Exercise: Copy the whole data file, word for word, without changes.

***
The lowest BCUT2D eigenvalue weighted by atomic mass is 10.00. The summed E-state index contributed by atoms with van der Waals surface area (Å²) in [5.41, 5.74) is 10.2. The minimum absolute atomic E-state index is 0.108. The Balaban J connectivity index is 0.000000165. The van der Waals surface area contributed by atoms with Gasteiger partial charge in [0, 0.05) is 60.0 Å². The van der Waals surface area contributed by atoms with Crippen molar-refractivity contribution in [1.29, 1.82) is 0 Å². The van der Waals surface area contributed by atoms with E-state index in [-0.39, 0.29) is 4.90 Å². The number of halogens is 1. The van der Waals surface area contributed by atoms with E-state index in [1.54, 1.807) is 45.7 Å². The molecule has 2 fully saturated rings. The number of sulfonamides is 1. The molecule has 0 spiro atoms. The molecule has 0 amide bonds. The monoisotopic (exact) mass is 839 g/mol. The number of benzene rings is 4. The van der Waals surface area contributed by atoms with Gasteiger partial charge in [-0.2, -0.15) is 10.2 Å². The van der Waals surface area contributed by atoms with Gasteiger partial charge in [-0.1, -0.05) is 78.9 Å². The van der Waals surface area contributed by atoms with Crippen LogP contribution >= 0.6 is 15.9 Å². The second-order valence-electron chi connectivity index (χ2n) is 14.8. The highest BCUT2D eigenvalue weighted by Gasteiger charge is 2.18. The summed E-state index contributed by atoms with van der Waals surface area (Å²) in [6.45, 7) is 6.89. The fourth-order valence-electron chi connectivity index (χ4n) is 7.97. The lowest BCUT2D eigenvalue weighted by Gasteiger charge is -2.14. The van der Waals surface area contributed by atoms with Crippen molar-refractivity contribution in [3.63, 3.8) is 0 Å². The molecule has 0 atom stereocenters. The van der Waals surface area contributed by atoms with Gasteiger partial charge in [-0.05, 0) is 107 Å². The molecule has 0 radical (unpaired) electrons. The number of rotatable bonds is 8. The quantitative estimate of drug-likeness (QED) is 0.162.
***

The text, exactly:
The lowest BCUT2D eigenvalue weighted by atomic mass is 10.00. The summed E-state index contributed by atoms with van der Waals surface area (Å²) in [5.41, 5.74) is 10.2. The minimum absolute atomic E-state index is 0.108. The Balaban J connectivity index is 0.000000165. The van der Waals surface area contributed by atoms with Gasteiger partial charge in [0, 0.05) is 60.0 Å². The van der Waals surface area contributed by atoms with Crippen molar-refractivity contribution in [1.29, 1.82) is 0 Å². The van der Waals surface area contributed by atoms with E-state index in [-0.39, 0.29) is 4.90 Å². The number of halogens is 1. The van der Waals surface area contributed by atoms with E-state index in [1.54, 1.807) is 45.7 Å². The molecule has 2 fully saturated rings. The number of sulfonamides is 1. The molecule has 0 spiro atoms. The molecule has 0 amide bonds. The monoisotopic (exact) mass is 839 g/mol. The number of benzene rings is 4. The van der Waals surface area contributed by atoms with Gasteiger partial charge in [-0.2, -0.15) is 10.2 Å². The van der Waals surface area contributed by atoms with Gasteiger partial charge in [-0.1, -0.05) is 78.9 Å². The van der Waals surface area contributed by atoms with Crippen LogP contribution >= 0.6 is 15.9 Å². The second-order valence-electron chi connectivity index (χ2n) is 14.8. The highest BCUT2D eigenvalue weighted by Gasteiger charge is 2.18. The summed E-state index contributed by atoms with van der Waals surface area (Å²) in [6.45, 7) is 6.89. The fourth-order valence-electron chi connectivity index (χ4n) is 7.97. The lowest BCUT2D eigenvalue weighted by Gasteiger charge is -2.14. The van der Waals surface area contributed by atoms with Crippen molar-refractivity contribution in [3.63, 3.8) is 0 Å². The molecule has 0 atom stereocenters. The van der Waals surface area contributed by atoms with Gasteiger partial charge in [-0.05, 0) is 107 Å². The molecule has 0 radical (unpaired) electrons. The number of rotatable bonds is 8. The quantitative estimate of drug-likeness (QED) is 0.162.